Women are a top business opportunity for brands in virtually every single industry and cannabis is no different.
According to Marketing to Women, women remain the primary decision-maker when it comes to buying goods in 85 percent of American households, influencing at least 80 percent of all household spending in America. When it comes to cannabis, most researchers would agree that women smoke less than men. But in a multibillion dollar industry, ignoring a large portion of your audience may mean missing out on an even larger chunk of revenue.
If women are so important to sales, why are so many brands terrible at catering their products and selling to women? Are there any cannabis brands cultivating their female audience in a genuine way?
Historically, brands across a spectrum of industries take a disingenuous approach when it comes to designing and marketing to women. There is an old marketing mantra, “shrink it and pink it”, that sums up the entire strategy many brands use to speak to their female audience. According to this, if you make it smaller and pink women are guaranteed to buy it. It’s taken quite some time, but companies are thinking more intentionally about their female audience and beginning to push forward more meaningful female-driven marketing.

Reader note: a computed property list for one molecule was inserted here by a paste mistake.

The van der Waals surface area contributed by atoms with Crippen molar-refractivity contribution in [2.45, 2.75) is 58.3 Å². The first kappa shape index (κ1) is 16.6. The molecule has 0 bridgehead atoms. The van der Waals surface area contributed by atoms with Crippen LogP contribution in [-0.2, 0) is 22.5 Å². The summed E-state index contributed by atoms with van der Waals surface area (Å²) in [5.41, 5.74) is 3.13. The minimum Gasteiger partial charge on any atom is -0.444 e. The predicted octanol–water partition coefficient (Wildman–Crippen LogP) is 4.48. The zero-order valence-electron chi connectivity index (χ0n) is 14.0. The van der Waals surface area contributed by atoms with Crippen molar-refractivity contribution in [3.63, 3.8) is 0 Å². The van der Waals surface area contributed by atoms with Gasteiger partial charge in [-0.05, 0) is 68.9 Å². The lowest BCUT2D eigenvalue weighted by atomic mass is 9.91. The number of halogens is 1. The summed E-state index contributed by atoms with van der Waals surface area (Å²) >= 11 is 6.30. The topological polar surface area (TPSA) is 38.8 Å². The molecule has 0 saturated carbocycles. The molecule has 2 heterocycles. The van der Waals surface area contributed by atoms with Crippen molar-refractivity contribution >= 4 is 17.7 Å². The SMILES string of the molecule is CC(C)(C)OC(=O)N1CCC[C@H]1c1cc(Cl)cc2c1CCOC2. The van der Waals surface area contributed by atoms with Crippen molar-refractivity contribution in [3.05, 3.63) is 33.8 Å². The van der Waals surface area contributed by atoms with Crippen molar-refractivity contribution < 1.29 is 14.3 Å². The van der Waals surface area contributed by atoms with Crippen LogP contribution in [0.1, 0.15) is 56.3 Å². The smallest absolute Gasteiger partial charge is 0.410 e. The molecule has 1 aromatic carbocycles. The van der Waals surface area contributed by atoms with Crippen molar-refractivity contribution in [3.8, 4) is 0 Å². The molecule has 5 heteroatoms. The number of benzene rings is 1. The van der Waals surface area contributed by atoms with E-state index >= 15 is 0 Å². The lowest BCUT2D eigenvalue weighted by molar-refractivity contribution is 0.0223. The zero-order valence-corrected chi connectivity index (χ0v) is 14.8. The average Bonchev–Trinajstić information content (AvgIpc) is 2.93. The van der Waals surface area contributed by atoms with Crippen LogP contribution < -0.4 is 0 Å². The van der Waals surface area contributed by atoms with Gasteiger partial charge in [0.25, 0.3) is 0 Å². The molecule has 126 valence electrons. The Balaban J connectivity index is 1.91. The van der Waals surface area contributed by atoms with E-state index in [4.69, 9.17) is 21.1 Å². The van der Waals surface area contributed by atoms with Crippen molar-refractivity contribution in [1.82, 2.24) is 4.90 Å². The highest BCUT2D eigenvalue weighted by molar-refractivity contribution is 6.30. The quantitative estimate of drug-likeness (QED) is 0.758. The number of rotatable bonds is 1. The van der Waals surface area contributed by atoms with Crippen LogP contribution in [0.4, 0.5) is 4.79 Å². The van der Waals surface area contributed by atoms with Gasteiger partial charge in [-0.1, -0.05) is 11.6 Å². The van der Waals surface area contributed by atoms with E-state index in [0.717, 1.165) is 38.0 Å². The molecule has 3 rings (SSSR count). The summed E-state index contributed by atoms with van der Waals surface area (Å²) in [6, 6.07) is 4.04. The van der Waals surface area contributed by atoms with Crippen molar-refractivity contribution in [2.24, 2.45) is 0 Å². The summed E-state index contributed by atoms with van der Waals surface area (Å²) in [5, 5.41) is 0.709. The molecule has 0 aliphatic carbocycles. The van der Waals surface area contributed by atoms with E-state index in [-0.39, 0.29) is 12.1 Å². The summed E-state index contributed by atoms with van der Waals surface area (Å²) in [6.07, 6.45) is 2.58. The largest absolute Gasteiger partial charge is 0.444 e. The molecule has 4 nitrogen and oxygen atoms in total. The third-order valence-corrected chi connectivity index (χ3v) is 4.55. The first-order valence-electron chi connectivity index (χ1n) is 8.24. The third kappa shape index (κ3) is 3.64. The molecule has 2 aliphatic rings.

Cannabis brands would be wise to do the same.
In a sea full of black and green branding and bulky vape pens, the majority of cannabis brands are still lacking in their approach to women. But there are a select few who are truly doing it right.
If you are going to market cannabis to women, you might as well start at the very beginning: growing. HiFi Farms, based in Oregon, is subtly focusing on the female participation and perspective of cannabis cultivation. HiFi is not a female-only cannabis company, nor do they make female-only cannabis products. They are a company of farmers, master cultivators and seriously focused cannabis consumers – that happen to be led by a woman.
But just as cannabis flowers are female, so too is the leadership of HiFi Farms…and this female leadership has influence throughout the brand. Sara Batterby, CEO, pushes forward an innovative approach to marketing that reaches men and women alike, but takes special care to highlight the importance of the female.
While their branding is marked by elegant, unisex design that speaks to people of all color, creed, and gender, they still know how to embrace their females. Just look at their “feminized” t-shirts that have taken Oregon by storm.
Some brands, like Foria and Whoopi & Maya, are creating cannabis-based products just for women. Foria’s “Relief” product line includes cannabis-infused suppositories for women undergoing the painful throes of their menstrual cycle. Whoopi & Maya, the cannabis brand created by Whoopi Goldberg, offers cannabis lavender bath soak; cannabis infused body balm; and relaxing cannabis tincture that is also perfect for that time of the month.
To note: neither of these companies have pink in their color schemes and all products are full-size.